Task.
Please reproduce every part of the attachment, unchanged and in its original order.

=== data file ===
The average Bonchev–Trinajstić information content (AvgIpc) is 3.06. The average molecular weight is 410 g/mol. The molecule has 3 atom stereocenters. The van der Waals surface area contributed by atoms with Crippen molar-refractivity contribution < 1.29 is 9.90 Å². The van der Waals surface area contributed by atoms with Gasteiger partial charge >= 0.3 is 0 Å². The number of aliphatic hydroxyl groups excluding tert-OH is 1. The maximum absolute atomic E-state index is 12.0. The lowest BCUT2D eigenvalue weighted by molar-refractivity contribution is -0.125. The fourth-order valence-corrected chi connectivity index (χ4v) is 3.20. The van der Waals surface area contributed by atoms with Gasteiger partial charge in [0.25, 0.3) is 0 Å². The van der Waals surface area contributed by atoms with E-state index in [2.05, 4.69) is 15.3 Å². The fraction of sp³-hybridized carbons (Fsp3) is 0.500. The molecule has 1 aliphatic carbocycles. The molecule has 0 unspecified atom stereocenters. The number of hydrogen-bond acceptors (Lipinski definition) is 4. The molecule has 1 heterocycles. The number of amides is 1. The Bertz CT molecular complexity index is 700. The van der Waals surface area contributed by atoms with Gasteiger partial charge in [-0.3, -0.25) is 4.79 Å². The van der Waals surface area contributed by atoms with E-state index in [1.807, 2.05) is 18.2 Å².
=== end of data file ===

The average Bonchev–Trinajstić information content (AvgIpc) is 3.06. The average molecular weight is 410 g/mol. The molecule has 3 atom stereocenters. The van der Waals surface area contributed by atoms with Crippen molar-refractivity contribution < 1.29 is 9.90 Å². The van der Waals surface area contributed by atoms with Gasteiger partial charge >= 0.3 is 0 Å². The number of aliphatic hydroxyl groups excluding tert-OH is 1. The maximum absolute atomic E-state index is 12.0. The lowest BCUT2D eigenvalue weighted by molar-refractivity contribution is -0.125. The fourth-order valence-corrected chi connectivity index (χ4v) is 3.20. The van der Waals surface area contributed by atoms with Gasteiger partial charge in [0.25, 0.3) is 0 Å². The van der Waals surface area contributed by atoms with E-state index in [2.05, 4.69) is 15.3 Å². The fraction of sp³-hybridized carbons (Fsp3) is 0.500. The molecule has 1 aliphatic carbocycles. The molecule has 0 unspecified atom stereocenters. The number of hydrogen-bond acceptors (Lipinski definition) is 4. The molecule has 1 heterocycles. The number of amides is 1. The Bertz CT molecular complexity index is 700. The van der Waals surface area contributed by atoms with Gasteiger partial charge in [-0.3, -0.25) is 4.79 Å². The van der Waals surface area contributed by atoms with E-state index in [1.807, 2.05) is 18.2 Å².